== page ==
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Content archived on 2024-06-18

Multi-sensing polymer transistors for in vivo recording

Final Report Summary - MULTISENS (Multi-sensing polymer transistors for in vivo recording)

MultiSENS was aimed at developing a new generation of multi-sensing implantable probes, employing the communication between organic electrochemical transistors (OECTs) and neurons. Developing such multi-sensing probes requires the combination of expertise in electronic materials and micro-fabrication, electronic instrumentation, and organic electronics. The project was focused on the design and fabrication of the actual probes, with a following in vitro and/or in vivo monitoring of neuronal activity (carried out by collaborators). Through collaborations with the microelectronics industry and partners in life sciences research, the applications of OECTs in biomedical implants and sensors was explored.

The fellow trained on the fabrication and physics of organic electronic devices and on cell culture, as a model for in vivo recording. He visited the laboratory of Prof. Gordon Wallace at the University of Wollongong, Australia, where he learned the techniques permitting chemical functionalization of conducting polymers with bio-active molecules, such as enzymes or extracellular matrix poly-anions. He also visited several times the laboratory of Dr. Christophe Bernards at the University of Aix-Marseille where he trained on in vivo recording of electrophysiological activities from rat brains and analysis techniques. The fellow developed a generic lithographic process that allows the fabrication of microelectrodes arrays (MEAs) and high density OECTs arrays meant to interface with living cells and brain tissue. He tested these devices using tissue slices and demonstrated the ability to record neuronal activity. Moreover, biomolecules such as enzymes or adhesion peptides were patterned on these devices to promote cell growth.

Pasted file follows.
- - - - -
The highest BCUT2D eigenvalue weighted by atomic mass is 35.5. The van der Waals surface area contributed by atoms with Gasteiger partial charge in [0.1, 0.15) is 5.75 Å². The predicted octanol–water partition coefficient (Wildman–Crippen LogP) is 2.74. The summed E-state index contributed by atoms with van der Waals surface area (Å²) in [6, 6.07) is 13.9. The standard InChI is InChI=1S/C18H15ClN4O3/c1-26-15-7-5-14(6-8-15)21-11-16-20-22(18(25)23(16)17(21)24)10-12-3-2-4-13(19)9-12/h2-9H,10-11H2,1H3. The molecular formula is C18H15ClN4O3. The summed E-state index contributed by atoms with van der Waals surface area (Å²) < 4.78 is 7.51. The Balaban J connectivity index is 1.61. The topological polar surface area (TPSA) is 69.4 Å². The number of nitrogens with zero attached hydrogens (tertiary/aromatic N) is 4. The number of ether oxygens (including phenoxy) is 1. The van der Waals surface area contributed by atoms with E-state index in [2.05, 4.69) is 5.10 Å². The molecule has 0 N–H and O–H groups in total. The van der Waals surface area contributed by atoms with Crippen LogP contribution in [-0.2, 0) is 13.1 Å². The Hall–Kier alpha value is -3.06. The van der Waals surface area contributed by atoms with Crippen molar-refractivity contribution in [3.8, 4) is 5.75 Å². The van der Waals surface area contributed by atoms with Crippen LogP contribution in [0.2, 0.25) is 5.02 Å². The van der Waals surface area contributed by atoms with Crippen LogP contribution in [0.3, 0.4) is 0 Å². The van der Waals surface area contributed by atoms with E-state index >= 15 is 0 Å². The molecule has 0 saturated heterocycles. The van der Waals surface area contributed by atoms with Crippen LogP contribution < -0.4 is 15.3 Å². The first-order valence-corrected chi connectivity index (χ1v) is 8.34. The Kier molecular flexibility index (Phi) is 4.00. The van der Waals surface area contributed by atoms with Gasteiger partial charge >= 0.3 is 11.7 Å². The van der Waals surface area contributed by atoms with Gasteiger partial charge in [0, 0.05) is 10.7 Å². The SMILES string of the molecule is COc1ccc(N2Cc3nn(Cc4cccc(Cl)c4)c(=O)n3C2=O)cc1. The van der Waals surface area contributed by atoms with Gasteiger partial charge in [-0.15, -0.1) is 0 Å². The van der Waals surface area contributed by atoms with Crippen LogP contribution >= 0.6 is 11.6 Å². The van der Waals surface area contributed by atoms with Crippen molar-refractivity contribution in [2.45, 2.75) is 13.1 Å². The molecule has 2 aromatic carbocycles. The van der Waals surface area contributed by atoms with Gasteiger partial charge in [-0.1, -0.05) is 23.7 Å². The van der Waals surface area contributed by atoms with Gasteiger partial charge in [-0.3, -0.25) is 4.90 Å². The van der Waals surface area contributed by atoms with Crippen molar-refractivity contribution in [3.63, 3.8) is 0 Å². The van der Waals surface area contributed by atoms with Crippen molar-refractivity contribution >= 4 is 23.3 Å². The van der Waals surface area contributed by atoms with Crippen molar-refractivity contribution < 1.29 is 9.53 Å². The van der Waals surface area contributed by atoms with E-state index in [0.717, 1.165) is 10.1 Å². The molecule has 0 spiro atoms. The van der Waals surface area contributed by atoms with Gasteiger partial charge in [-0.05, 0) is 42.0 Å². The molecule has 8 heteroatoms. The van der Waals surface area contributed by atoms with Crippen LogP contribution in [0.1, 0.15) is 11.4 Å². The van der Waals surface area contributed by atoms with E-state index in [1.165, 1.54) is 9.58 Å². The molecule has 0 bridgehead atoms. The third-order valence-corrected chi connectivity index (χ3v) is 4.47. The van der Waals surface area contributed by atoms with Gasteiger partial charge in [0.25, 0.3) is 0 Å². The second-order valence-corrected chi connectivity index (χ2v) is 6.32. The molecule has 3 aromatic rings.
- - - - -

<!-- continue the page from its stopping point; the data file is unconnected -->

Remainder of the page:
The project led to four publications in peer-reviewed journals, three of which have an impact factor > 10. Two more are submitted, while a final one is being written. Between the fellow and the supervisor, >20 talks were given at international conferences or universities, including a plenary talk at the 2012 E-MRS meeting.

The fellow participated in outreach to the general public, during the annual festival of science (fête de la science), the open day of the Gardanne campus of the Ecole des Mines. These events hosted over a thousand visitors and included many experimental demonstrations for children of primary schools and their parents. An exhibit on bioelectronics was displayed that included commercial and our own implants, as well as a presentation of some of our findings from MultiSENS project.

An electrophysiology instrumentation company called MICROVITAE (an SME) is interested in this technology, though the results are still too early-stage for commercialization. Our laboratory is a recipient of a PhD student grant from MICROVITAE to further develop conducting polymer devices for neural interfacing.